THE Queensland Government has published a vision for the future management of Queensland’s fisheries and announced 10 weeks of consultation with industry, recreational fishers and the community.
Fisheries Minister Leanne Donaldson said it has been 22 years since fisheries management has undergone structural reform and modernisation is long overdue. “Our election commitment was to review the framework for sustainable management of our fisheries resource,” the Minister said. “The publication of the Green Paper on Fisheries Management Reform in Queensland delivers on that commitment. The Green Paper sets out 10 key proposals which will help shape the most significant reform in the sector in more than two decades. Queensland’s fishery is a resource owned by all Queenslanders and this Green Paper aims to ensure we all benefit from it.
“The Government has a responsibility to future generations to protect our fishery from over exploitation so it can be enjoyed in perpetuity and sustain viable industries in the long-term. We are committed to the creation of a management system that ensures sustainability of our fish stocks, fair access for all to fisheries resources, clarity for all on how management decisions are made and improvements in data gathering. It is clear to me that we cannot continue to use our fisheries resources as we have in the past and it is important that we take this chance to bring fisheries management in Queensland in line with world’s best practice. This publication is the start of that process. I am sure that the proposals in the Green Paper will attract lively debate because fishing is an integral part of the Queensland lifestyle and an important contributor to our economy.”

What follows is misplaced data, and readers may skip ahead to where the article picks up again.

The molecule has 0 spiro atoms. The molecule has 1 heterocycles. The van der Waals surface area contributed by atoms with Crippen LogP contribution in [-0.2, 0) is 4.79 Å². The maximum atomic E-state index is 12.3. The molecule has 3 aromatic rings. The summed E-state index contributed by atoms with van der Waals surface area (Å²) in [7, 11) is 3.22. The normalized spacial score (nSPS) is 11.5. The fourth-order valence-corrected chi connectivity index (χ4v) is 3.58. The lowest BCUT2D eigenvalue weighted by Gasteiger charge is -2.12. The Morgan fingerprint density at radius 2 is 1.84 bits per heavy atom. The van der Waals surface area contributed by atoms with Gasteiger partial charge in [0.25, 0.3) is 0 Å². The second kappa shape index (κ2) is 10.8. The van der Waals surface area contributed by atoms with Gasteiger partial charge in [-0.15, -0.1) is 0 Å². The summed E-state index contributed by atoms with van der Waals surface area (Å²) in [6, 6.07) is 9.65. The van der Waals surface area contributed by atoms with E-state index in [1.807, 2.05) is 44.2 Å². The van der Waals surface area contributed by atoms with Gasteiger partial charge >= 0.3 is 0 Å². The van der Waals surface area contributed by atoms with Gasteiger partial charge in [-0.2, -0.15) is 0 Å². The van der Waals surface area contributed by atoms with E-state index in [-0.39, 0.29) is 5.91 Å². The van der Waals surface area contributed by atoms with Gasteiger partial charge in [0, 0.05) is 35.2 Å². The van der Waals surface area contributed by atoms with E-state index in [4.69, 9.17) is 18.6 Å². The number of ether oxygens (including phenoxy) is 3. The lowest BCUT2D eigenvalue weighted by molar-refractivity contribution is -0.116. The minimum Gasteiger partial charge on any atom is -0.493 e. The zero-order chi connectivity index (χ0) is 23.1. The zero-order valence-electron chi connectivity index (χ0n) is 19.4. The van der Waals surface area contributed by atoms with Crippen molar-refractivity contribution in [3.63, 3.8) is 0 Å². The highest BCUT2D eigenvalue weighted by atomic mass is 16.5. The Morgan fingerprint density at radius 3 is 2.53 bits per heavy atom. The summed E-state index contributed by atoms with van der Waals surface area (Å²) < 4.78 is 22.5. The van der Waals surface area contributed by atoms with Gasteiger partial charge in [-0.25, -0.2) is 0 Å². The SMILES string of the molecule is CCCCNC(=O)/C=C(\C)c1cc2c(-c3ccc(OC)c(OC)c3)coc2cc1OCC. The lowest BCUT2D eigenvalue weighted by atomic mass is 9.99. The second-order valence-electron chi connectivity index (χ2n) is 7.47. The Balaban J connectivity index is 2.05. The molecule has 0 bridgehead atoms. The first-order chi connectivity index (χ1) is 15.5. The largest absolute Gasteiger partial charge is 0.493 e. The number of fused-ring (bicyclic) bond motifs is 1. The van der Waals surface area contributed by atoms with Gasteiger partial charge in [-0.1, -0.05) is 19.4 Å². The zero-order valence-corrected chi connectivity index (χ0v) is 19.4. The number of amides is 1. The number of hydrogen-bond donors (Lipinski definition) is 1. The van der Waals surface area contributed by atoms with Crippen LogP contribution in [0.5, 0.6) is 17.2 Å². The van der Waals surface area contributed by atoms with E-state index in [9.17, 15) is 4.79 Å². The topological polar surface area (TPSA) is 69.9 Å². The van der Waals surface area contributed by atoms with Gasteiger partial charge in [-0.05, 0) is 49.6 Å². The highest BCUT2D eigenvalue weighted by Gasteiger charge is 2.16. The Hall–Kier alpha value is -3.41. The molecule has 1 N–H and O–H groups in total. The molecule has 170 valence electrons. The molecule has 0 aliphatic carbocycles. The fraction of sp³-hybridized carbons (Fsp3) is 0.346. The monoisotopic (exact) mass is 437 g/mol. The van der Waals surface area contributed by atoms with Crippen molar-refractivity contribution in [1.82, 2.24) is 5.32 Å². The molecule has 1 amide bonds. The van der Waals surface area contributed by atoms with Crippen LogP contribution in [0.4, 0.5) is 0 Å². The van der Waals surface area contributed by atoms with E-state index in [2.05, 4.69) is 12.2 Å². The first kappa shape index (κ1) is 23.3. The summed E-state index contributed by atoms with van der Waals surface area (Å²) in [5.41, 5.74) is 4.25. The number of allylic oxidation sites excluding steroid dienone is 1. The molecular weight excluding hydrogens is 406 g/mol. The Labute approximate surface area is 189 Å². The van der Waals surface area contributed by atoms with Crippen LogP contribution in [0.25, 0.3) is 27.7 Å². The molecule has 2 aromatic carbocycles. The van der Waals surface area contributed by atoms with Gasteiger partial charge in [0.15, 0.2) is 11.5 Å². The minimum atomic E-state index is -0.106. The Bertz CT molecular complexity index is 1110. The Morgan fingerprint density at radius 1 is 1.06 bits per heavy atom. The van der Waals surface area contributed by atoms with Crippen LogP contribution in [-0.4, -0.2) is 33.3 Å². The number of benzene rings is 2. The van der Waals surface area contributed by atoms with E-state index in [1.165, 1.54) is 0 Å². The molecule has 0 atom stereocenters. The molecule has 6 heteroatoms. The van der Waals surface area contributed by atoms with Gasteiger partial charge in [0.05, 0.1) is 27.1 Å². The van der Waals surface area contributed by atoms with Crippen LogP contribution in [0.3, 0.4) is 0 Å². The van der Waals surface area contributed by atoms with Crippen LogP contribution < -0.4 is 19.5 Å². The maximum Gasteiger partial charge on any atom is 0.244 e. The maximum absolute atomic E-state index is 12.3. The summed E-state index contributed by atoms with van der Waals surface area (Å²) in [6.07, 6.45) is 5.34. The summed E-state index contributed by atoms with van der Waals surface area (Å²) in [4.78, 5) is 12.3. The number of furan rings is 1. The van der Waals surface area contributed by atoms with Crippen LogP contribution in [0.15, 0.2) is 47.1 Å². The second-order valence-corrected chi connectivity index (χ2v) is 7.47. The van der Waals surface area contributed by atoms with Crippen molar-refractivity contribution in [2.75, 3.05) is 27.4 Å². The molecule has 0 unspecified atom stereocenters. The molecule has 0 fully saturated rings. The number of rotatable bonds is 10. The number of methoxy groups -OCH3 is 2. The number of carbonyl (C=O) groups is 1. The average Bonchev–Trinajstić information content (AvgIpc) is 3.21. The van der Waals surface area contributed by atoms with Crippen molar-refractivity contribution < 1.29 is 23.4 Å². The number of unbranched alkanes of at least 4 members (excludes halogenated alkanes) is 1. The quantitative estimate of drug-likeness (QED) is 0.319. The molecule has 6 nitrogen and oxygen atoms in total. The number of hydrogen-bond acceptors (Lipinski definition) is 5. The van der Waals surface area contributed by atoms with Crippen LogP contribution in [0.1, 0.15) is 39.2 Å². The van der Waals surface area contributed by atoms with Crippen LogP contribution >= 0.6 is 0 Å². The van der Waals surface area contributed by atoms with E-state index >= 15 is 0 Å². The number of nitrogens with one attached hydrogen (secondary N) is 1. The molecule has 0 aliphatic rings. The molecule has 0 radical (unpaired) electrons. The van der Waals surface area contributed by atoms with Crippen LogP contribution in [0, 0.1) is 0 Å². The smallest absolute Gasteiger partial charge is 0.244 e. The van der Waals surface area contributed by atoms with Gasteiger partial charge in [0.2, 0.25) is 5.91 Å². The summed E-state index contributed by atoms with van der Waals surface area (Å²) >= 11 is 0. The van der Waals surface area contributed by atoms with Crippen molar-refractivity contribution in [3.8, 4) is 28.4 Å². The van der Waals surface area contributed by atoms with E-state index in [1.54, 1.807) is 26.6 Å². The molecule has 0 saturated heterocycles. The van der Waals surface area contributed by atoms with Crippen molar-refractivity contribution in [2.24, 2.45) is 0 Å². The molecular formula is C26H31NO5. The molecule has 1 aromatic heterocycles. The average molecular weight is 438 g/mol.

Minister Donaldson said the Green Paper represents the Queensland Government’s response to the independent review of fisheries management in Queensland conducted by MRAG Asia Pacific.
“The MRAG review was commissioned by the Newman-Nicholls Government, which failed to publish it,” Minister Donaldson said. “We published the review last year and consulted on its recommendations, some of which were contentious. I want to stress that the Green Paper does not propose an annual registration fee for recreational fishers to fund fisheries management outside the stocked impoundment program. This release is the start of a discussion and I urge all those with an interest in fishing, seafood and our world-class waters to take advantage of this opportunity to have a say on how resources are managed.”
The 10 key areas for reform outlined in the Green Paper are:
- Managing target stocks;
- Managing impacts on the ecosystem including non-target species;
- Resource sharing between the commercial and recreational sectors;
- Access to resources;
- Decision making framework;
- Harvest strategies;
- Data and information;
- Consultation and engagement;
- Fisheries compliance; and
- Contributions to the costs of management.
The full MRAG review is available by clicking this PDF link:
The Green Paper is available for public comment from July 21 to September 30 and is available here:
Information regarding the Green Paper can be viewed at the following links:
Further information on the Green Paper is available on the DAF website or by calling 13 25 23.